Microsoft Corp. has released Windows MultiPoint Server 2010, a new Windows product that increases access to affordable computing in educational settings such as classrooms, labs and libraries by allowing multiple users to simultaneously share one computer using multiple screens.
Windows MultiPoint Server 2010 is now globally available to OEMs and will be rolling out to Microsoft academic volume licensing customers on 1 March. In addition, Microsoft is announcing new partnerships that create a strong global ecosystem of hardware companies that give customers a breadth of choices to buy and use Windows MultiPoint Server solutions.
"We heard clearly from our customers in education that to help fulfill the amazing promise of technology in the classroom, they needed access to affordable computing that was easy to manage and use," said Anthony Salcito, vice president of worldwide education at Microsoft. "That's why we developed Windows MultiPoint Server'' a solution that meets these needs and delivers an up-to-date, trusted Windows experience."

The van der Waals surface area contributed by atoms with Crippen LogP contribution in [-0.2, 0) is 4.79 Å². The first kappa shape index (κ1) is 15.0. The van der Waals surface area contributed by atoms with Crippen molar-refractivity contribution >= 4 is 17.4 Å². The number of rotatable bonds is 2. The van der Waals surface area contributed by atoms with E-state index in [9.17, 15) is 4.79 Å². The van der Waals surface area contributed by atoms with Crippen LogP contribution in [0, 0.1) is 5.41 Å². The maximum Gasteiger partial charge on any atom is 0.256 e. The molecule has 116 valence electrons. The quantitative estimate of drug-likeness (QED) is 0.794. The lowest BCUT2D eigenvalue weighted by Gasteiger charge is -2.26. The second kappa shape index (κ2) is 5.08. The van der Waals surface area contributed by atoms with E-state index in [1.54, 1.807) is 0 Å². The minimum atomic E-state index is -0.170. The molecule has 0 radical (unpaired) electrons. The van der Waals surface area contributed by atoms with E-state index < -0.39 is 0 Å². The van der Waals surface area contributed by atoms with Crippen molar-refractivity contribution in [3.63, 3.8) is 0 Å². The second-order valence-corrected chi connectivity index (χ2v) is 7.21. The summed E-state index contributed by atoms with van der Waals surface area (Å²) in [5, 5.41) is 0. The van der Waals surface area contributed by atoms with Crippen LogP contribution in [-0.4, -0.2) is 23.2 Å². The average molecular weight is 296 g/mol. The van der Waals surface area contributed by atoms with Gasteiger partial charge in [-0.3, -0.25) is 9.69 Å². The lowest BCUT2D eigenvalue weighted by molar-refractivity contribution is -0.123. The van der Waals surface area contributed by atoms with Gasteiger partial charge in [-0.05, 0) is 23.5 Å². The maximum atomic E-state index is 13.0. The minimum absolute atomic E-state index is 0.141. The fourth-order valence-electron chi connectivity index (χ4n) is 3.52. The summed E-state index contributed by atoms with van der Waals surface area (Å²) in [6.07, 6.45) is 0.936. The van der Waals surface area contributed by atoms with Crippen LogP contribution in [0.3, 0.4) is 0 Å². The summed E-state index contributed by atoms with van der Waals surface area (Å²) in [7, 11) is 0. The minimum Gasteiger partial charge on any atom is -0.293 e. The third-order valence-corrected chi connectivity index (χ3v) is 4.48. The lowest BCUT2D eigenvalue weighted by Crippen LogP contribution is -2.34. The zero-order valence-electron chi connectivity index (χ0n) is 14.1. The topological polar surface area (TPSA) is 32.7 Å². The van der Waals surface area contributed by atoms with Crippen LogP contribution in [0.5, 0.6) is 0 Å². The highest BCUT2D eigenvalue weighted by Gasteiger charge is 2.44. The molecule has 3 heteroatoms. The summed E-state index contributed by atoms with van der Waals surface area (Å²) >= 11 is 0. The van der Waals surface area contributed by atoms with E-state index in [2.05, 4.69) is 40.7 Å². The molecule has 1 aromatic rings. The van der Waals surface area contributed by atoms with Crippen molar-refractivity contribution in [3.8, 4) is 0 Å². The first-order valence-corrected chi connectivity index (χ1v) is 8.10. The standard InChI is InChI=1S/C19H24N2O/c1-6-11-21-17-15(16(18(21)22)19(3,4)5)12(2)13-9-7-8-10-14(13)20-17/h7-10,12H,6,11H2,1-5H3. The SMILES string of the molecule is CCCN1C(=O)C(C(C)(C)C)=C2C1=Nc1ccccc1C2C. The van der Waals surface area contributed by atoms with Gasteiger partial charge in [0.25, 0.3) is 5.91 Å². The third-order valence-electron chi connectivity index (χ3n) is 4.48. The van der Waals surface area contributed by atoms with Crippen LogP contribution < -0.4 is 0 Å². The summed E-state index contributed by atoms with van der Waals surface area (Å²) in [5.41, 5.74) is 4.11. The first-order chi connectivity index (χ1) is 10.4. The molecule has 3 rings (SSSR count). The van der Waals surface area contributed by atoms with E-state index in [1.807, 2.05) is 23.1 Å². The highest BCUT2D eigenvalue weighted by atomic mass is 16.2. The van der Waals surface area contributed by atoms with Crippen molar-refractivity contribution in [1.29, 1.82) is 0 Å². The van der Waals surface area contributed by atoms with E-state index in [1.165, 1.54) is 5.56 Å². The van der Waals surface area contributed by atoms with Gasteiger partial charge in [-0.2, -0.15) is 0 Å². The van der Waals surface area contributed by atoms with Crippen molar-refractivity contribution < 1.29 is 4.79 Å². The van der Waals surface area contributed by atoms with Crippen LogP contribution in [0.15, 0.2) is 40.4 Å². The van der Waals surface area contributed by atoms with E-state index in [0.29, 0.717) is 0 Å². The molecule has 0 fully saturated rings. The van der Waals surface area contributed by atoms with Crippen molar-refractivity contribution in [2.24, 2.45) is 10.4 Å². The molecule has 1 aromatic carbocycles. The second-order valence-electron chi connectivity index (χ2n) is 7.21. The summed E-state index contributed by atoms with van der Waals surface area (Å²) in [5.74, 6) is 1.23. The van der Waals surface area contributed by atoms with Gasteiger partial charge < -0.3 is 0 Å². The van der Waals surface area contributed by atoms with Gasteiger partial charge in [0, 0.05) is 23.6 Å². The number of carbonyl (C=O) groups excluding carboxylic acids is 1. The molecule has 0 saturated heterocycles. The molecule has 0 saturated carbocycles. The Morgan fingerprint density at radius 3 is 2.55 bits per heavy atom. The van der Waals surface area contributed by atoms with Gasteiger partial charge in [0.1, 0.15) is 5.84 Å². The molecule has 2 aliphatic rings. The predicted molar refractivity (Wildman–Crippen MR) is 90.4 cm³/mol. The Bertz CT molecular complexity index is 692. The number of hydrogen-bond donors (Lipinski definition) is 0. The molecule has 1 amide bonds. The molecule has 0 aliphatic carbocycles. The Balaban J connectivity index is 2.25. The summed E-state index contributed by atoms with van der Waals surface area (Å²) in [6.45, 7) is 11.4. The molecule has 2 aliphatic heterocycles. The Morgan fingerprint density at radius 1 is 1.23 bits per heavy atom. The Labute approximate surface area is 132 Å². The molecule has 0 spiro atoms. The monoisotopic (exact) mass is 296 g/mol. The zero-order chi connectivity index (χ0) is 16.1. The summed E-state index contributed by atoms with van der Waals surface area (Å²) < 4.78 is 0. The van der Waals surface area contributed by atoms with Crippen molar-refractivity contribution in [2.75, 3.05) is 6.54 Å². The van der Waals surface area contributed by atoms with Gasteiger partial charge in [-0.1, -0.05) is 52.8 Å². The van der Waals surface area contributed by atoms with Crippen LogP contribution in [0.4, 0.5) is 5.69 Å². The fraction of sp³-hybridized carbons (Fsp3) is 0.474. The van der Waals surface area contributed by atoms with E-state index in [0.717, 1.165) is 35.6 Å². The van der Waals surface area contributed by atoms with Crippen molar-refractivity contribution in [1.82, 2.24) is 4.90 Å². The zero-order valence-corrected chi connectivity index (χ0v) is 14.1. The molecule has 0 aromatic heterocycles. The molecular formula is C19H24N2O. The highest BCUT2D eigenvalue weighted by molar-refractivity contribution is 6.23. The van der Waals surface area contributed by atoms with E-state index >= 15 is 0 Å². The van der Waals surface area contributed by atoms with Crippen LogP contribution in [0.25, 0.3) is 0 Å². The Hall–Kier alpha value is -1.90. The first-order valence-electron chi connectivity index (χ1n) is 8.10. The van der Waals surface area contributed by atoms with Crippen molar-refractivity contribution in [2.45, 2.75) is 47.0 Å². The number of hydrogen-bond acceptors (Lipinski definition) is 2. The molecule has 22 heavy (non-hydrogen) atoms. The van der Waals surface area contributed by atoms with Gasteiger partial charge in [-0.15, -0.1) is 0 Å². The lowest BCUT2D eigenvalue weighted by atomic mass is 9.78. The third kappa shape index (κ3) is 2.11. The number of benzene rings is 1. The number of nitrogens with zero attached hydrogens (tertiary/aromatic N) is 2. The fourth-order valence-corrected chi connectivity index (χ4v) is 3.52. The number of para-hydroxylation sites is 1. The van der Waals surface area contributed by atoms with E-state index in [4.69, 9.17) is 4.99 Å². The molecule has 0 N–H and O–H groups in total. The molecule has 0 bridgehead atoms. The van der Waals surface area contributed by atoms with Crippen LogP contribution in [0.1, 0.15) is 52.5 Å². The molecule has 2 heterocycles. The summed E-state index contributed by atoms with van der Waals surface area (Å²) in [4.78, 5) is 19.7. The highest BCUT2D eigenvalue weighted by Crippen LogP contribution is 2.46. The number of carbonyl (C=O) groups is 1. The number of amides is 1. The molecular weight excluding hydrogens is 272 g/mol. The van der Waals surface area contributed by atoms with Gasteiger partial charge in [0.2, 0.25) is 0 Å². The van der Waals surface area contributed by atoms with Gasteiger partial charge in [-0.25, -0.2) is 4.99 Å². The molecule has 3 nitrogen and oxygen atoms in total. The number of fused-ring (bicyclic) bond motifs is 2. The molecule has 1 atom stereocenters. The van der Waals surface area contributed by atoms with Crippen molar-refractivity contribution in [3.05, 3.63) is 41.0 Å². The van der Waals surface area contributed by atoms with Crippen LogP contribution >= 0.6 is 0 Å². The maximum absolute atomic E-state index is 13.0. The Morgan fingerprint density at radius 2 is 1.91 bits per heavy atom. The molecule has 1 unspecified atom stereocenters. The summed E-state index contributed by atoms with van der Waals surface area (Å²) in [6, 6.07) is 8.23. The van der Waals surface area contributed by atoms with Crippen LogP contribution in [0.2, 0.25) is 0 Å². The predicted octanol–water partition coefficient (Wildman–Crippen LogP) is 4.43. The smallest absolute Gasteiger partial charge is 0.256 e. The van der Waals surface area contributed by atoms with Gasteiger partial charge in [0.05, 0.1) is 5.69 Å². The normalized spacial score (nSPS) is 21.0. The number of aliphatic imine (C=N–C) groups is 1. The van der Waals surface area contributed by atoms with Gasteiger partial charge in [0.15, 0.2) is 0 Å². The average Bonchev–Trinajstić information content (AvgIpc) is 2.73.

Windows MultiPoint Server 2010 is an operating system that enables multiple people to connect to a single host computer with their own monitor, keyboard and mouse through USB or a video card. Each person individually controls his or her own station with an independent and familiar Windows computing experience.
Windows MultiPoint Server 2010 is the flagship product in a family of shared resource computing technologies, the MultiPoint solutions, which provide teachers and students with greater access to educational technology. Shared resource computing is an emerging category that allows a customer to tap into more of a computer's capability to enable a single host computer to support multiple users simultaneously.
"Shared resource computing can multiply the number of student workstations available to schools, delivering more value while staying within the same budget," said Bill Rust, research director at Gartner Inc. "Teachers can better align computing resources with instructional strategies while deploying fewer fully configured computers and reducing workstation support liabilities."